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Sunday, July 4, 2004

Occupational Sovereignty

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Sovereignty

(to the tune of Upside Down with apologies to Diana Ross)

I said sovereignty, you’re killin’ me
You’re leavin’ me so easily
‘Occupation stay with me

Sovereignty
Boy, I need some
Security
And not impossibility

Sovereignty
By preemption
Set me free
From all this Liberty

Instinctively you give to me
The carnage of insurgency
We perish each moment with you
Respectfully I say to thee
Your laws and guns and military
Make sovereignty feel like something so new
Sovereignty
Boy, I need some
Responsibility
And not just your decree

Sovereignty
By intervention
Set me free
From this Insanity

I know you came to set us free
With reckless foreign policy
The occupational misery you wrought
The rise of the insurgency
The State of the Emergency
And martial law for which we died and fought

Sovereignty
You can go now
Impracticality
A coalition of the Free!

I said sovereignty, you’re killin’ me
You’re leavin’ me so easily
‘Occupation stay with me
Your torture rooms and gallantry

I said liberty, you’re jailin’ me
You tortured me so graciously
‘Occupation by decree
I need some more insurgency.

NOISE

Moreover, said the former senior official, who has spent more than a year in Iraq and had access to the highest-level intelligence, American officials had found it ``almost impossible to penetrate'' the network organized by the Jordanian terrorist Abu Musab al-Zarqawi, who is believed responsible for many of the suicide bombings that have killed both American troops and Iraqis.

The official also said that over the last year, both Iran and Syria had stepped up their activity in Iraq, and that the Iranians might have been financing Moktada al-Sadr, the young radical cleric whom the Bush administration first promised to capture or kill, then decided had to be spared to avoid urban warfare in Najaf, his stronghold. The Iranians have ``become more active over time, and not helpful,'' the official said, though he said intelligence indicated that far more foreign fighters were coming over the border from Syria than from Iran.

Taken together, the description of the paucity of intelligence still available to the 138,000 American troops in Iraq and the assessment of how few inroads have been made at reducing the insurgency sounded a very different note from the optimistic-sounding messages that President Bush has been sending all week about the prospects of the new Iraqi government.

David E. Sanger, Ex-Occupation Aide Sees No Dent in 'Saddamists', The New York Times, July 2, 2004


I caution those Baathists who have not committed crimes in the past, I ask them to stay away from the mercenaries of Saddam. Those who pledge to continue in their crimes, I ask all of those [other] Baathists to fight the enemies of the people and to inform the government of any suspicious activities they see. The Iraqi people are asked to tackle these challenges by scrutinizing any suspicious activity and informing the government and the police.

Dr Iyad Allawi, Prime Minister of Iraq, June 28, 2004


Iyad Allawi, now the designated prime minister of Iraq, ran an exile organization intent on deposing Saddam Hussein that sent agents into Baghdad in the early 1990's to plant bombs and sabotage government facilities under the direction of the C.I.A., several former intelligence officials say.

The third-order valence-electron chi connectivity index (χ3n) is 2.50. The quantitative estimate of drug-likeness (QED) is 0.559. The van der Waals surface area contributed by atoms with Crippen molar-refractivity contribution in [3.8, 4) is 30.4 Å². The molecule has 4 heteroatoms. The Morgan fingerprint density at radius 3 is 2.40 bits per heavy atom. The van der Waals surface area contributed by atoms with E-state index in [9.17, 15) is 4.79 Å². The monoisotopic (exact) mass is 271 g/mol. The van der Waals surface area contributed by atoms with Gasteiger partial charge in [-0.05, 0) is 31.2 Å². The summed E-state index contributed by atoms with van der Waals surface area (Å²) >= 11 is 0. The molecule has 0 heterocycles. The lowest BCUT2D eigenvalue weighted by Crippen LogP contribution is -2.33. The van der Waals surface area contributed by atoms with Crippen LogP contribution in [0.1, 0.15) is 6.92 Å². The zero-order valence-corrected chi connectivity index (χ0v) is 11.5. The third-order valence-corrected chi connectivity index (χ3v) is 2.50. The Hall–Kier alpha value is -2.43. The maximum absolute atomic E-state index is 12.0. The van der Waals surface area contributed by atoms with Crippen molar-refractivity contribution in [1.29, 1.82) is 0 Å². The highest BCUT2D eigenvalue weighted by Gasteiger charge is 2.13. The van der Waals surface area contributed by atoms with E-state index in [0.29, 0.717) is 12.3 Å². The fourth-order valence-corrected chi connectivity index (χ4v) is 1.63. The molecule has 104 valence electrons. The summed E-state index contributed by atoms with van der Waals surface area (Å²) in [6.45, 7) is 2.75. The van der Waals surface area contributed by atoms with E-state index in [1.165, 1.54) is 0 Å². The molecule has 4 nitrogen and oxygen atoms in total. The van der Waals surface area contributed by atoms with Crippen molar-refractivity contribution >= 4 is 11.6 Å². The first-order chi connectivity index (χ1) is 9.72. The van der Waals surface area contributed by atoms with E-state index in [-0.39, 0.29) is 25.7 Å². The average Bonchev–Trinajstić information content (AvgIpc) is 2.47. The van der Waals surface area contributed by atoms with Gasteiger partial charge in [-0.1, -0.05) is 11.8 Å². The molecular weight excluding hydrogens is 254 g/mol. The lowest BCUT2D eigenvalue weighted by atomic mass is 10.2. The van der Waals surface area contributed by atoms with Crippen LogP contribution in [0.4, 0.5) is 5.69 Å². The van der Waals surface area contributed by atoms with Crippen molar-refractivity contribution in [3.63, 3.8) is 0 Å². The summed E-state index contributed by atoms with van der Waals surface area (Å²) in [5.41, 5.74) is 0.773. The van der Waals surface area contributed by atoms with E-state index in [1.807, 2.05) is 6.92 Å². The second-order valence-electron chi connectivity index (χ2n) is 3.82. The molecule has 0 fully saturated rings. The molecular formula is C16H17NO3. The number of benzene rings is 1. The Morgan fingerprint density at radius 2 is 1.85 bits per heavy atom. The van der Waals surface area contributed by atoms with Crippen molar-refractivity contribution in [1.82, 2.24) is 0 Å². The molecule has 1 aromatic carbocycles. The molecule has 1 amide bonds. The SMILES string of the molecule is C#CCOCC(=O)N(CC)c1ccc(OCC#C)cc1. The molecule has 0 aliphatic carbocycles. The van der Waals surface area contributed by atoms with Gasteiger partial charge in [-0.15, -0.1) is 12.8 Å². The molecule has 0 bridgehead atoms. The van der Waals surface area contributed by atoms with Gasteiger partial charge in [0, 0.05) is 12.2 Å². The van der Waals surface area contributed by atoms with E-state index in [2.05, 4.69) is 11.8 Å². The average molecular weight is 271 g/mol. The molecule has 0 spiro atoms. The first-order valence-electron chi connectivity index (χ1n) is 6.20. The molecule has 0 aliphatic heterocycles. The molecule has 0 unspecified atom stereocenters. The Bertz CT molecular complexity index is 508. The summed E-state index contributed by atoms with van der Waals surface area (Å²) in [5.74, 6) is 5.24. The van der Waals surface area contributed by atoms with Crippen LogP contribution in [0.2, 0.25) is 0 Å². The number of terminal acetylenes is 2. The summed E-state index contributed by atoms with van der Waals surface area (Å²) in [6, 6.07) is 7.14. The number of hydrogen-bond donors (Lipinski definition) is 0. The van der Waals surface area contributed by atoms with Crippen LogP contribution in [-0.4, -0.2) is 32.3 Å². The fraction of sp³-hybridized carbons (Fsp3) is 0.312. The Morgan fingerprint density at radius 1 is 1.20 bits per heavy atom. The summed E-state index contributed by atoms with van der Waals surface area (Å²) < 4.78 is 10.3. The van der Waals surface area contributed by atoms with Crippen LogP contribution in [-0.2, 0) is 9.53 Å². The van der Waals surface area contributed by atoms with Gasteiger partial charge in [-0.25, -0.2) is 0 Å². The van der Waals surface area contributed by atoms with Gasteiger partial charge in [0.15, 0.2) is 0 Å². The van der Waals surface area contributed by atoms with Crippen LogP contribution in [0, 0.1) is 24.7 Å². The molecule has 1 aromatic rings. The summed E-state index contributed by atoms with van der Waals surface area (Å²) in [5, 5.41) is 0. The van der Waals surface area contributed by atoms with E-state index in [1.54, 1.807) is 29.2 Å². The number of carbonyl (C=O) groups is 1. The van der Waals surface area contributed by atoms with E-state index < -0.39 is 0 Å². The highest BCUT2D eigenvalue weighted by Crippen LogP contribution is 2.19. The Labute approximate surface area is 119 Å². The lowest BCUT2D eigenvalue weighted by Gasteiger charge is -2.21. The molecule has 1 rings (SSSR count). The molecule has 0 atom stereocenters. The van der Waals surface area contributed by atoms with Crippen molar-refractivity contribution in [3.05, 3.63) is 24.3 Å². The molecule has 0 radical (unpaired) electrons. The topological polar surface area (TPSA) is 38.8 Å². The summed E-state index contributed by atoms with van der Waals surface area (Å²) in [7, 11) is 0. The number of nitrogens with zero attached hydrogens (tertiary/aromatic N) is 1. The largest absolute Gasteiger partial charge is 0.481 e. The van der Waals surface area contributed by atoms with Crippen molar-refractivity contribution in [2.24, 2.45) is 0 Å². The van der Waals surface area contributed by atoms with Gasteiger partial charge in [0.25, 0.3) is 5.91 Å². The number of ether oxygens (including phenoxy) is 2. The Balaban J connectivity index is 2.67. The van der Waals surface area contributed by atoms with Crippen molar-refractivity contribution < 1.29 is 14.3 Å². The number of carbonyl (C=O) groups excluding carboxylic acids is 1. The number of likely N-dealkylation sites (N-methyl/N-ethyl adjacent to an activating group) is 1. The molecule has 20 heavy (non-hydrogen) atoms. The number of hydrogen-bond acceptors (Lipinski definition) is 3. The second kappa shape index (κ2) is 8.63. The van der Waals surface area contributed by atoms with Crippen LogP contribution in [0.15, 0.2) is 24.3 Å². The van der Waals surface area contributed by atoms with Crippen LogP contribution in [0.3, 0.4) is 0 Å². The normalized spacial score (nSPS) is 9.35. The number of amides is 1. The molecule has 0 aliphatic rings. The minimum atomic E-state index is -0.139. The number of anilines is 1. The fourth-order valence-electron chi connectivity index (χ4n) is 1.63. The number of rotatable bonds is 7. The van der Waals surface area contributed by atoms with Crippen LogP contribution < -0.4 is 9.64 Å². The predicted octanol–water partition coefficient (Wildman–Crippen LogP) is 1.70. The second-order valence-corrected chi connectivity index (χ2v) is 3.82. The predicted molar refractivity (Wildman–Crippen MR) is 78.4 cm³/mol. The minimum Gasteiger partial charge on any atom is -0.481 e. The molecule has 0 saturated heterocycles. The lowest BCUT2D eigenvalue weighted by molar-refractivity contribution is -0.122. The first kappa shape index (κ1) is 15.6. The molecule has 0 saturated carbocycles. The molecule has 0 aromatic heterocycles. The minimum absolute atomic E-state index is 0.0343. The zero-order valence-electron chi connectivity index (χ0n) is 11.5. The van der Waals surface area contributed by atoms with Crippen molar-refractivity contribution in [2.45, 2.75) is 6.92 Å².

Dr. Allawi's group, the Iraqi National Accord, used car bombs and other explosive devices smuggled into Baghdad from northern Iraq, the officials said. Evaluations of the effectiveness of the bombing campaign varied, although the former officials interviewed agreed that it never threatened Saddam Hussein's rule.

No public records of the bombing campaign exist, and the former officials said their recollections were in many cases sketchy, and in some cases contradictory. They could not even recall exactly when it occurred, though the interviews made it clear it was between 1992 and 1995.

The Iraqi government at the time claimed that the bombs, including one it said exploded in a movie theater, resulted in many civilian casualties. But whether the bombings actually killed any civilians could not be confirmed because, as a former C.I.A. official said, the United States had no significant intelligence sources in Iraq then.

One former Central Intelligence Agency officer who was based in the region, Robert Baer, recalled that a bombing during that period "blew up a school bus; schoolchildren were killed." Mr. Baer, a critic of the Iraq war, said he did not recall which resistance group might have set off that bomb.

Other former intelligence officials said Dr. Allawi's organization was the only resistance group involved in bombings and sabotage at that time.

Joel Brinkley, Ex-C.I.A. Aides Say Iraq Leader Helped Agency in 90's Attacks, The New York Times, June 9, 2004


I said upside down
You're turning me
You're giving love instinctively
Around and round you're turning me

CHORUS:
Upside down
Boy, you turn me
Inside out
And round and round
Upside down
Boy, you turn me
Inside out
And round and round

Instinctively you give to me
The love that I need
I cherish the moments with you
Respectfully I see to thee
I'm aware that you're cheating
When no one makes me feel like you do

Diana Ross, Upside Down, Motown Records, 1980


 
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